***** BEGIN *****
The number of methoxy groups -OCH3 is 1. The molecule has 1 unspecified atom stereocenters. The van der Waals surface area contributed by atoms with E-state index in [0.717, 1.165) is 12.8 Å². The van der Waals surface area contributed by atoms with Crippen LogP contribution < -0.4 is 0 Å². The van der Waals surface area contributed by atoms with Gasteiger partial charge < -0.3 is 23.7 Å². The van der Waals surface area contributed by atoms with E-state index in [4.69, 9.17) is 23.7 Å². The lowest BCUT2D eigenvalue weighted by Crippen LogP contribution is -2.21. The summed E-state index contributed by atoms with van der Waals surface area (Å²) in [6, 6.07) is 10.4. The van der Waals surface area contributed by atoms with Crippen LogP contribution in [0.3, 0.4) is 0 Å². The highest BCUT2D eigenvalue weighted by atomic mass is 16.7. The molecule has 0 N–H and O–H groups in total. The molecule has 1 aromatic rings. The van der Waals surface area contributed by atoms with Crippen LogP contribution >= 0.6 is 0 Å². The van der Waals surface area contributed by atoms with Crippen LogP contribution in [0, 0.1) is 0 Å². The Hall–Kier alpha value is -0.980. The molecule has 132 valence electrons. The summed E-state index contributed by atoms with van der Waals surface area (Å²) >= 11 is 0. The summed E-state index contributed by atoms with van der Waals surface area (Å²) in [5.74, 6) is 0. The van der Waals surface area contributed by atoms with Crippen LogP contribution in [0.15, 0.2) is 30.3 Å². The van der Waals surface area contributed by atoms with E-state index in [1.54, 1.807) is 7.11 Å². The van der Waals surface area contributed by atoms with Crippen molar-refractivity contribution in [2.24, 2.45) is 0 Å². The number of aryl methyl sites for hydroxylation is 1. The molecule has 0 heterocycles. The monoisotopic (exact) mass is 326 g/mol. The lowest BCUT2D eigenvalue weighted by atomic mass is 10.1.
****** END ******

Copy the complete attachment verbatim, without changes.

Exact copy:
The number of methoxy groups -OCH3 is 1. The molecule has 1 unspecified atom stereocenters. The van der Waals surface area contributed by atoms with E-state index in [0.717, 1.165) is 12.8 Å². The van der Waals surface area contributed by atoms with Crippen LogP contribution < -0.4 is 0 Å². The van der Waals surface area contributed by atoms with Gasteiger partial charge < -0.3 is 23.7 Å². The van der Waals surface area contributed by atoms with E-state index in [4.69, 9.17) is 23.7 Å². The lowest BCUT2D eigenvalue weighted by Crippen LogP contribution is -2.21. The summed E-state index contributed by atoms with van der Waals surface area (Å²) in [6, 6.07) is 10.4. The van der Waals surface area contributed by atoms with Crippen LogP contribution in [0.3, 0.4) is 0 Å². The highest BCUT2D eigenvalue weighted by atomic mass is 16.7. The molecule has 0 N–H and O–H groups in total. The molecule has 1 aromatic rings. The van der Waals surface area contributed by atoms with Crippen LogP contribution >= 0.6 is 0 Å². The van der Waals surface area contributed by atoms with Crippen LogP contribution in [0, 0.1) is 0 Å². The Hall–Kier alpha value is -0.980. The molecule has 132 valence electrons. The summed E-state index contributed by atoms with van der Waals surface area (Å²) >= 11 is 0. The summed E-state index contributed by atoms with van der Waals surface area (Å²) in [5.74, 6) is 0. The van der Waals surface area contributed by atoms with Crippen LogP contribution in [0.15, 0.2) is 30.3 Å². The van der Waals surface area contributed by atoms with E-state index in [1.54, 1.807) is 7.11 Å². The van der Waals surface area contributed by atoms with Crippen molar-refractivity contribution in [2.24, 2.45) is 0 Å². The number of aryl methyl sites for hydroxylation is 1. The molecule has 0 heterocycles. The monoisotopic (exact) mass is 326 g/mol. The lowest BCUT2D eigenvalue weighted by atomic mass is 10.1.